WASHINGTON: Experts have found almost negligible evidence of Covid vaccines causing heart failure and largely advise that those suffering from cardiac issues should go for the shots as their risk from the vaccine is far less than the risk of Covid induced heart failure.
Heart failure following a Covid-19 vaccination may be a possible but rare side effect. Research data from a recent study suggests an extremely rare risk of heart inflammation, including myocarditis, pericarditis, and tachycardia, following Covid-19 vaccination. Experts are of the opinion that the risks of Covid-19 far outweigh the risks of Covid-19 vaccinations.
In one case, doctors misdiagnosed a 47-year-old man’s shortness of breath, five days after receiving the second dose of the Pfizer vaccine, as being caused due to allergies and bronchitis. Only after he returned with worsening symptoms several weeks later, did they conduct further tests, revealing that the man had in fact experienced congestive heart failure.
At a glance such rare cases may seem to point towards a link between heart failure and the vaccine. However, authors of the current study state otherwise, suggesting that these are mere coincidences and that Covid-19 itself presents a much higher risk of heart failure than do Covid-19 vaccinations.
According to the National Institutes of Health (NIH), there is a minor risk of heart complications, such as myocarditis, after getting the Covid-19 vaccination. If it goes untreated, myocarditis may lead to severe complications, including heart failure.
Myocarditis is an inflammation of the heart muscle, and pericarditis is an inflammation of the thin tissue surrounding the heart. Researchers have found that, although rare, the risk of myocarditis was higher in younger males aged 12–29 years, following a second dose of the vaccine. Research data also suggested that the risk of myocarditis may be greater from the Moderna mRNA vaccine than the Pfizer-BioNTech vaccine. According to a 2021 research, pericarditis may occur more commonly in older adults after the first or second dose of the vaccine.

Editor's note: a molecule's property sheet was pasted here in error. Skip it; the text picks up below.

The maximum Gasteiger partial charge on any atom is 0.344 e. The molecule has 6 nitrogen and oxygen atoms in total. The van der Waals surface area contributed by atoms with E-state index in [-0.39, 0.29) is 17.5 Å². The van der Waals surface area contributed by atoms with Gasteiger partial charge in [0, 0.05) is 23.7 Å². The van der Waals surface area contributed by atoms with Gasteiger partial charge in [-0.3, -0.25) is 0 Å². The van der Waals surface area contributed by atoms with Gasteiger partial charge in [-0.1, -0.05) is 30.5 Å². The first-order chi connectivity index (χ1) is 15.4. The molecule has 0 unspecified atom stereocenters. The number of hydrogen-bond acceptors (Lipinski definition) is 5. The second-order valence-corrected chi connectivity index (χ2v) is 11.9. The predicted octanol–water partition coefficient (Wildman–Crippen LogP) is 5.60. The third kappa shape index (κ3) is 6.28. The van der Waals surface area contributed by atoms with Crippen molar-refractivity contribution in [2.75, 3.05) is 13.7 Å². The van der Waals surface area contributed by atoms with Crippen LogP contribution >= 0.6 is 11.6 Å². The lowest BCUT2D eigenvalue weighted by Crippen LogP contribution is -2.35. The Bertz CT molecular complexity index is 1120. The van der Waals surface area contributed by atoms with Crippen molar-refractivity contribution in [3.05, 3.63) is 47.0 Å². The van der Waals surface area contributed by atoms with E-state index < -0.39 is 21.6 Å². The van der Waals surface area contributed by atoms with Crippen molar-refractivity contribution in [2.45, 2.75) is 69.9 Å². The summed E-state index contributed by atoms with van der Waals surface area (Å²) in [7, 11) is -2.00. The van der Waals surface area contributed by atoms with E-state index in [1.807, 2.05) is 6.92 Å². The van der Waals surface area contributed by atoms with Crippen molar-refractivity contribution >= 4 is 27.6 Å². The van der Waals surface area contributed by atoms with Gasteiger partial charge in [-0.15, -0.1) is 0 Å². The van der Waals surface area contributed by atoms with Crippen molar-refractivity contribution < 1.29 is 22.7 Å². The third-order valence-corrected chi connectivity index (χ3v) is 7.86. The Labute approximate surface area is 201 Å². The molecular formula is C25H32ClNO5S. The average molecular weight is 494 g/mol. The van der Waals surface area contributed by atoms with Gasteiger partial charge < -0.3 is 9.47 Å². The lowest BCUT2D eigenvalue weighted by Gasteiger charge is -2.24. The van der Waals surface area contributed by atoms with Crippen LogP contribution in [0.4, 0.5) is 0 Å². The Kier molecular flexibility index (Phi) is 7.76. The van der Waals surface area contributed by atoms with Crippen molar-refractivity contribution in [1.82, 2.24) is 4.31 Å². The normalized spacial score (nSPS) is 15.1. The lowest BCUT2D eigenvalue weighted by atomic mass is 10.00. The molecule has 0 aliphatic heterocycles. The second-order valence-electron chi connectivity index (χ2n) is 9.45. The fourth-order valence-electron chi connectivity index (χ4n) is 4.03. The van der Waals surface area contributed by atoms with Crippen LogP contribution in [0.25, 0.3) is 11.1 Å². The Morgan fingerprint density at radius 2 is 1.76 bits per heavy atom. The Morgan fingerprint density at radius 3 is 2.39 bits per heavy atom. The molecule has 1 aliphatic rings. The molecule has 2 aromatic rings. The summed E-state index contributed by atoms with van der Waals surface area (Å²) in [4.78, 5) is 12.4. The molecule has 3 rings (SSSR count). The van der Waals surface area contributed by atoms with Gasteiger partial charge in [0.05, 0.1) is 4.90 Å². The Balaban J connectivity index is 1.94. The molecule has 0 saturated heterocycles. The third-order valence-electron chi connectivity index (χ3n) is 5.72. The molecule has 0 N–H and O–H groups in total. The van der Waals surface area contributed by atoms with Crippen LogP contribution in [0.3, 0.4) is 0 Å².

The study suggests that the risk of myocarditis and pericarditis may be lower if people keep a gap of more than 30 days between the first and second dose of the vaccine. The research also found that most people with myocarditis or pericarditis after a Covid-19 vaccine, only spent a brief period in the hospital and responded well to standard treatments. Although, the study lacks long-term follow-up.
The American Heart Association (AHA) recommends people with heart problems to receive Covid-19 vaccinations as they have a higher risk of complications from Covid-19 than the Covid-19 vaccine. This includes people with heart disease, cardiovascular risk factors, or a history of previous heart attack or stroke.
The European Society of Cardiology recommends Covid-19 mRNA vaccination for people with cardiac problems as it is linked to a reduced risk of death among people with heart failure, and there is no evidence of an increased risk of worsening heart failure from these vaccines.
People are advised to contact a doctor if they have any symptoms of heart failure, which include shortness of breath when carrying out everyday activities, difficulty breathing when lying down, swelling in the feet, ankles, legs or stomach, and fatigue.